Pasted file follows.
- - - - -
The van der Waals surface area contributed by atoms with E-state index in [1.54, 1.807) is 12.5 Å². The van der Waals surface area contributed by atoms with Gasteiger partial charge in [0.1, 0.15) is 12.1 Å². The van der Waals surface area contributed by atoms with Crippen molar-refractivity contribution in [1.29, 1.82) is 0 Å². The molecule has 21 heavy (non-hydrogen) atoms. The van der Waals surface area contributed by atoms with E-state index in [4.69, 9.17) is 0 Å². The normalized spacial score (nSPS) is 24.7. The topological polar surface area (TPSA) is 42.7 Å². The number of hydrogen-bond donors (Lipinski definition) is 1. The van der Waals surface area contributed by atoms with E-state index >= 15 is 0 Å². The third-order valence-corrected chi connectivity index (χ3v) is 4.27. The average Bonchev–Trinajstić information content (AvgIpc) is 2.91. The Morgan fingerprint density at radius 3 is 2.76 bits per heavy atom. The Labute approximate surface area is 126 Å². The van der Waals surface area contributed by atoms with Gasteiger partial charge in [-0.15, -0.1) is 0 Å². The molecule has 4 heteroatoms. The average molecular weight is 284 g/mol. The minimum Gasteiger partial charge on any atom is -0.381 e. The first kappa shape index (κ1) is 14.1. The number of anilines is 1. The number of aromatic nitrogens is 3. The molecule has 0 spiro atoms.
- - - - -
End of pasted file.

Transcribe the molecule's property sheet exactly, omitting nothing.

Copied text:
The van der Waals surface area contributed by atoms with E-state index in [1.54, 1.807) is 12.5 Å². The van der Waals surface area contributed by atoms with Gasteiger partial charge in [0.1, 0.15) is 12.1 Å². The van der Waals surface area contributed by atoms with Crippen molar-refractivity contribution in [1.29, 1.82) is 0 Å². The molecule has 21 heavy (non-hydrogen) atoms. The van der Waals surface area contributed by atoms with E-state index in [4.69, 9.17) is 0 Å². The normalized spacial score (nSPS) is 24.7. The topological polar surface area (TPSA) is 42.7 Å². The number of hydrogen-bond donors (Lipinski definition) is 1. The van der Waals surface area contributed by atoms with E-state index >= 15 is 0 Å². The third-order valence-corrected chi connectivity index (χ3v) is 4.27. The average Bonchev–Trinajstić information content (AvgIpc) is 2.91. The Morgan fingerprint density at radius 3 is 2.76 bits per heavy atom. The Labute approximate surface area is 126 Å². The van der Waals surface area contributed by atoms with Gasteiger partial charge in [-0.15, -0.1) is 0 Å². The molecule has 4 heteroatoms. The average molecular weight is 284 g/mol. The minimum Gasteiger partial charge on any atom is -0.381 e. The first kappa shape index (κ1) is 14.1. The number of anilines is 1. The number of aromatic nitrogens is 3. The molecule has 0 spiro atoms.